The O-antigen subunits are synthesized on the lipid carrier undecaprenyl diphosphate by glycosyltransferases using sugar nucleotides as donors (reviewed in Samuel and Reeves, 2003). Briefly, in E. coli, there are two synthesis models for polymerization and delivery of the O-antigen polymer to the site of ligation to OS core-LPS at the periplasmic surface of the IM. These are known as the Wzy-dependant and the ABC transporter dependant pathways, which vary in the machinery used, location of O-antigen polymerization and manner of translocation across the IM (Whitfield, 1995). In the Wzy-dependant pathway of O antigen synthesis, the O antigen subunits are flipped across the IM by the putative transporter Wzx (Liu et al., 1996; Feldman et al., 1999). Polymerization of the O-antigen subunits occurs on the periplasmic surface of the IM by the polymerase Wzy which transfers the nascent polymer to the reducing end of the new subunit (Robbins et al., 1967; Marolda et al., 2006) while Wzz determines the chain length modality (extent of polymerization) (Batchelor et al., 1991; Whitfield et al., 1997). In the ABC transporter dependant pathway, polymerization occurs at the cytoplasmic surface of the IM by sequential addition of glycosyl residues to the non-reducing terminus of the growing polymer (Robbins et al., 1967). The O antigen is then transported across the IM by the ABC transporter composed of Wzm and Wzt (Bronner et al., 1994; Kido et al., 1995). O antigen polymers synthesized by the Wzy-dependant pathway are more common and tend to be heteropolymers with branched repeating structures while O antigens produced by the ABC transporter pathway are generally simpler linear polymers (Stenutz et al., 2006). At the periplasmic side of the IM the rough LPS and polymerized O-antigen ligate to form LPS, a reaction catalyzed by the ligase, WaaL (Abeyrathne et al., 2005). The LPS is then ready for transport to the OM, during which certain modifications to the inner core and lipid A components may occur that impact on pathogenesis of the microorganism.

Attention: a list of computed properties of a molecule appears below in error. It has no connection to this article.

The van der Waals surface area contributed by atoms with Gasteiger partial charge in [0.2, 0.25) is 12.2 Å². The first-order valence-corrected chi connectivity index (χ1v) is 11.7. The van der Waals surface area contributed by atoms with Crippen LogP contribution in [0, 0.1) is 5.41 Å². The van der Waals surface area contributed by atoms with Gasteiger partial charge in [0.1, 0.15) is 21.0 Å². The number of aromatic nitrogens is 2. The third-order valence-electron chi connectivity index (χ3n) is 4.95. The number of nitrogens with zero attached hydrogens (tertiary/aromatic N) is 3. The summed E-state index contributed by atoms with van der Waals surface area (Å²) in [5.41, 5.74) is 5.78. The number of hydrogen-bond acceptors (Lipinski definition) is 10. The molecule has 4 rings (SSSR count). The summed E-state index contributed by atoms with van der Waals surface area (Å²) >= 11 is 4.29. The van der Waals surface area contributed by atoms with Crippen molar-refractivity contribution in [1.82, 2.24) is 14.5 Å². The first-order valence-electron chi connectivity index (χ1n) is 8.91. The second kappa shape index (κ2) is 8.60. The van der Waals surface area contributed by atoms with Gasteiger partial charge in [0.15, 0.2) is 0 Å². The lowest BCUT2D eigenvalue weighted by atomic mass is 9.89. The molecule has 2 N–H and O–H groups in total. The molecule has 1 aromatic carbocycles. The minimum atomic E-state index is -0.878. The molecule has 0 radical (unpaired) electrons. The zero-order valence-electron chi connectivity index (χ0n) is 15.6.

Transport of LPS to the OM: LPS transport (Lpt) pathway in E. coli

Unlike the LPS biogenesis pathway, transport of LPS through the periplasm to the OM is much less understood. Seven Lpt (LPS transport) proteins (A through G) have been implicated in transport of LPS across the periplasm to the OM. It is believed that LPS is extracted from the IM by the ABC transporter complex comprised of LptB, LptC, LptF, and LptG (Narita and Tokuda, 2009) and transferred to the periplasmic protein LptA (Sperandeo et al., 2007; Tran et al., 2008) which facilitates transfer across the periplasm to the OM assembly site composed of LptD and LptE (Wu et al., 2006; Chng et al., 2010b). The essential IM associated ABC transporter protein, LptB, has been implicated in extraction of LPS from the IM (Sperandeo et al., 2006, 2007). LptB (26.6 kDa) is predicted to contain the ATP binding fold but unlike other members of the ABC transporter superfamily is soluble and does not contain a transmembrane domain, suggesting that there are other proteins that interact with LptB to form the ABC transporter complex. In addition, LptB, was found in a ~140 kDa IM complex with interacting partners of unknown identity (Stenberg et al., 2005). Bioinformatic exploration identified LptF and LptG as the probable interacting partners (Ruiz et al., 2008) and LptF, LptG, and LptB were co-purified with the IM protein LptC (Narita and Tokuda, 2009) also implicated in LPS transport (Sperandeo et al., 2008). In this study, the purified LptB/C/F/G complex was also confirmed to have ATP hydrolytic activity in vitro (Narita and Tokuda, 2009). LptC has been shown to bind LPS in vitro suggesting that LptC contains a LPS binding motif (Tran et al., 2010). Once LPS is extracted from the IM it is proposed that LptC transfers LPS to the periplasmic protein LptA which facilitates transfer of LPS to the OM assembly site LptD/E (Sperandeo et al., 2007; Tran et al., 2008). LptA is an essential soluble periplasmic protein that has been implicated in LPS transport (Sperandeo et al., 2007, 2008). LptA interacts specifically with the lipid A region of LPS and relieves LptC of LPS in vitro (Tran et al., 2008, 2010) supporting the role in LPS transport from LptC in the LptB/C/F/G transporter in the IM to the OM assembly site LptD/E. The highly conserved and essential OMP LptD (formally known as Imp) is required for LPS transport to the cell surface (Braun and Silhavy, 2002; Bos et al., 2004) and interacts with the lipoprotein LptE forming an OM complex (Wu et al., 2006; Chng et al., 2010b). In E. coli, depletion of either LptD or LptE prevents newly synthesized LPS reaching the outer leaflet of the OM of E. coli (Wu et al., 2006) and LptE has been shown to interact specifically with LPS (Chng et al., 2010b). In E. coli, LptD is transported to the OM assembly site (the Bam complex, formerly the YaeT complex) by the periplasmic chaperone SurA where it is inserted into the OM (Wu et al., 2006; Denoncin et al., 2010).